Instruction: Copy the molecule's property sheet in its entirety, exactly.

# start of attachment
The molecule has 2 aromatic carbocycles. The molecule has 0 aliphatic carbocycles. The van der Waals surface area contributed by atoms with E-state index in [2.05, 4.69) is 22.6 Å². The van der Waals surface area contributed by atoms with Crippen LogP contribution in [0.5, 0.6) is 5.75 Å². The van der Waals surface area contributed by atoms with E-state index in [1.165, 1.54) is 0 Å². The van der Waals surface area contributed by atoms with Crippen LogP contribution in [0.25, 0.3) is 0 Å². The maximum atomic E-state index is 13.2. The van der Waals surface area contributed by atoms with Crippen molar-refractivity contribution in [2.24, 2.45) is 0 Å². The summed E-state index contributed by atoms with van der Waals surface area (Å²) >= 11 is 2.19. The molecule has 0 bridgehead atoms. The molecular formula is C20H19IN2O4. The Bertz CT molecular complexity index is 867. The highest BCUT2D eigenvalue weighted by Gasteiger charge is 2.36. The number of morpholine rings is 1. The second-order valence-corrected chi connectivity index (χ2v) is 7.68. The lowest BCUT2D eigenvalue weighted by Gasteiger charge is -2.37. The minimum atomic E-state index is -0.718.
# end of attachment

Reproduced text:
The molecule has 2 aromatic carbocycles. The molecule has 0 aliphatic carbocycles. The van der Waals surface area contributed by atoms with E-state index in [2.05, 4.69) is 22.6 Å². The van der Waals surface area contributed by atoms with Crippen LogP contribution in [0.5, 0.6) is 5.75 Å². The van der Waals surface area contributed by atoms with E-state index in [1.165, 1.54) is 0 Å². The van der Waals surface area contributed by atoms with Crippen LogP contribution in [0.25, 0.3) is 0 Å². The maximum atomic E-state index is 13.2. The van der Waals surface area contributed by atoms with Crippen molar-refractivity contribution in [2.24, 2.45) is 0 Å². The summed E-state index contributed by atoms with van der Waals surface area (Å²) >= 11 is 2.19. The molecule has 0 bridgehead atoms. The molecular formula is C20H19IN2O4. The Bertz CT molecular complexity index is 867. The highest BCUT2D eigenvalue weighted by Gasteiger charge is 2.36. The number of morpholine rings is 1. The second-order valence-corrected chi connectivity index (χ2v) is 7.68. The lowest BCUT2D eigenvalue weighted by Gasteiger charge is -2.37. The minimum atomic E-state index is -0.718.